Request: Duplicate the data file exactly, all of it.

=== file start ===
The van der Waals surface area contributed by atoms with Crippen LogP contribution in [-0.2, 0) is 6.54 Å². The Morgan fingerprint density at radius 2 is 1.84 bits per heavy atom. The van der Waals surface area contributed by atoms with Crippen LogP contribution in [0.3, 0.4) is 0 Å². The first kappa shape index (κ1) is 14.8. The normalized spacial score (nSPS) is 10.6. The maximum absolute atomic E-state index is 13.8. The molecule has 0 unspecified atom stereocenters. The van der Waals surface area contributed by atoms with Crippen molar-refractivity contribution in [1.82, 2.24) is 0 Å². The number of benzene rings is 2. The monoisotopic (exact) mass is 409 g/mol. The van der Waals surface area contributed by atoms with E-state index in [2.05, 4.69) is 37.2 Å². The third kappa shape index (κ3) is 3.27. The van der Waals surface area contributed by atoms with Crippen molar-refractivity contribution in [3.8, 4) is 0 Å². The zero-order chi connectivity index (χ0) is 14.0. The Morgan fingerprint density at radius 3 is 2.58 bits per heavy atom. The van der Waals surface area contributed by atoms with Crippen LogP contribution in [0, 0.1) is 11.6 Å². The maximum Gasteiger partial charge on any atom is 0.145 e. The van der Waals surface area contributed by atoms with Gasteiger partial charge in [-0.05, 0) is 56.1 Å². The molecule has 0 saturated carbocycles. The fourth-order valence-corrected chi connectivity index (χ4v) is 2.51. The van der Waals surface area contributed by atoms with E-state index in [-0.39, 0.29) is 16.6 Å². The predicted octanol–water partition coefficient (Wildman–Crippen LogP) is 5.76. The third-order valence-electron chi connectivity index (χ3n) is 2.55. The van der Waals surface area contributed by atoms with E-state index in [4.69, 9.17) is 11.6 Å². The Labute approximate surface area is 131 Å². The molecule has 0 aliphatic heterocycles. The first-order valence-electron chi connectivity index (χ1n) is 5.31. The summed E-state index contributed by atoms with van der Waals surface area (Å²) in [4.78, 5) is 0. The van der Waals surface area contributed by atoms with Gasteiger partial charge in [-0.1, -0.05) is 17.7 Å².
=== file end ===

The van der Waals surface area contributed by atoms with Crippen LogP contribution in [-0.2, 0) is 6.54 Å². The Morgan fingerprint density at radius 2 is 1.84 bits per heavy atom. The van der Waals surface area contributed by atoms with Crippen LogP contribution in [0.3, 0.4) is 0 Å². The first kappa shape index (κ1) is 14.8. The normalized spacial score (nSPS) is 10.6. The maximum absolute atomic E-state index is 13.8. The molecule has 0 unspecified atom stereocenters. The van der Waals surface area contributed by atoms with Crippen molar-refractivity contribution in [1.82, 2.24) is 0 Å². The number of benzene rings is 2. The monoisotopic (exact) mass is 409 g/mol. The van der Waals surface area contributed by atoms with E-state index in [2.05, 4.69) is 37.2 Å². The third kappa shape index (κ3) is 3.27. The van der Waals surface area contributed by atoms with Crippen molar-refractivity contribution in [3.8, 4) is 0 Å². The zero-order chi connectivity index (χ0) is 14.0. The Morgan fingerprint density at radius 3 is 2.58 bits per heavy atom. The van der Waals surface area contributed by atoms with Crippen LogP contribution in [0, 0.1) is 11.6 Å². The maximum Gasteiger partial charge on any atom is 0.145 e. The van der Waals surface area contributed by atoms with Gasteiger partial charge in [-0.05, 0) is 56.1 Å². The molecule has 0 saturated carbocycles. The fourth-order valence-corrected chi connectivity index (χ4v) is 2.51. The van der Waals surface area contributed by atoms with E-state index in [-0.39, 0.29) is 16.6 Å². The predicted octanol–water partition coefficient (Wildman–Crippen LogP) is 5.76. The third-order valence-electron chi connectivity index (χ3n) is 2.55. The van der Waals surface area contributed by atoms with E-state index in [4.69, 9.17) is 11.6 Å². The Labute approximate surface area is 131 Å². The molecule has 0 aliphatic heterocycles. The first-order valence-electron chi connectivity index (χ1n) is 5.31. The summed E-state index contributed by atoms with van der Waals surface area (Å²) in [4.78, 5) is 0. The van der Waals surface area contributed by atoms with Gasteiger partial charge in [-0.1, -0.05) is 17.7 Å².